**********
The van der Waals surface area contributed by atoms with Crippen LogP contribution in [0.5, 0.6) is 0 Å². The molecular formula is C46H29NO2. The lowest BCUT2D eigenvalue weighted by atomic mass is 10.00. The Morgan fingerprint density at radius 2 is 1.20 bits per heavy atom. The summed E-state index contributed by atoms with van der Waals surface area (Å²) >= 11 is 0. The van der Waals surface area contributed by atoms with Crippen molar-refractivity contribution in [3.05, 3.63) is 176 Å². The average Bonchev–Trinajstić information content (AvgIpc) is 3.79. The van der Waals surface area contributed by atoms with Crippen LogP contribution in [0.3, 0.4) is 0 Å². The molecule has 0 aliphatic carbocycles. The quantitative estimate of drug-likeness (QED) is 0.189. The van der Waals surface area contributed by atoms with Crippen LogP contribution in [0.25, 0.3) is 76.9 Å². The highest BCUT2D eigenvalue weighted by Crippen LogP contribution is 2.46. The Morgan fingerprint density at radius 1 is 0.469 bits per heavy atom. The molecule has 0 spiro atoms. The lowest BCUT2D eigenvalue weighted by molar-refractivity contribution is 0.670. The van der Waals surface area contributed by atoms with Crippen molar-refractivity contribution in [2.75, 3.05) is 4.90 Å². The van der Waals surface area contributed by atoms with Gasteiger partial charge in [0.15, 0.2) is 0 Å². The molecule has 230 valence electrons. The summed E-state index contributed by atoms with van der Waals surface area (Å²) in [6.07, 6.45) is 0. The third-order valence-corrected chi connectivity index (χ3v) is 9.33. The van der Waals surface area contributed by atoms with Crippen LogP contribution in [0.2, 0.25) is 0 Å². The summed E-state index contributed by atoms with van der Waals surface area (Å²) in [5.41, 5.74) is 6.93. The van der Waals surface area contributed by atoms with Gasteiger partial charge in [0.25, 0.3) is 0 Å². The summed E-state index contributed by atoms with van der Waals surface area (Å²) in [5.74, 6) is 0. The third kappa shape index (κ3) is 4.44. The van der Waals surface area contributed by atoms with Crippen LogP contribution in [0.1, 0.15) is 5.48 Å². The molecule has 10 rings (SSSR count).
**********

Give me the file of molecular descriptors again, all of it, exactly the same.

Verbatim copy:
The van der Waals surface area contributed by atoms with Crippen LogP contribution in [0.5, 0.6) is 0 Å². The molecular formula is C46H29NO2. The lowest BCUT2D eigenvalue weighted by atomic mass is 10.00. The Morgan fingerprint density at radius 2 is 1.20 bits per heavy atom. The summed E-state index contributed by atoms with van der Waals surface area (Å²) >= 11 is 0. The van der Waals surface area contributed by atoms with Crippen molar-refractivity contribution in [3.05, 3.63) is 176 Å². The average Bonchev–Trinajstić information content (AvgIpc) is 3.79. The van der Waals surface area contributed by atoms with Crippen LogP contribution in [0.3, 0.4) is 0 Å². The molecule has 0 aliphatic carbocycles. The quantitative estimate of drug-likeness (QED) is 0.189. The van der Waals surface area contributed by atoms with Crippen LogP contribution in [0.25, 0.3) is 76.9 Å². The highest BCUT2D eigenvalue weighted by Crippen LogP contribution is 2.46. The Morgan fingerprint density at radius 1 is 0.469 bits per heavy atom. The molecule has 0 spiro atoms. The lowest BCUT2D eigenvalue weighted by molar-refractivity contribution is 0.670. The van der Waals surface area contributed by atoms with Crippen molar-refractivity contribution in [2.75, 3.05) is 4.90 Å². The van der Waals surface area contributed by atoms with Gasteiger partial charge in [0.15, 0.2) is 0 Å². The molecule has 230 valence electrons. The summed E-state index contributed by atoms with van der Waals surface area (Å²) in [6.07, 6.45) is 0. The third-order valence-corrected chi connectivity index (χ3v) is 9.33. The van der Waals surface area contributed by atoms with Crippen LogP contribution in [0.2, 0.25) is 0 Å². The summed E-state index contributed by atoms with van der Waals surface area (Å²) in [5.41, 5.74) is 6.93. The van der Waals surface area contributed by atoms with Gasteiger partial charge in [0.25, 0.3) is 0 Å². The summed E-state index contributed by atoms with van der Waals surface area (Å²) in [5.74, 6) is 0. The third kappa shape index (κ3) is 4.44. The van der Waals surface area contributed by atoms with Crippen LogP contribution in [0.1, 0.15) is 5.48 Å². The molecule has 10 rings (SSSR count).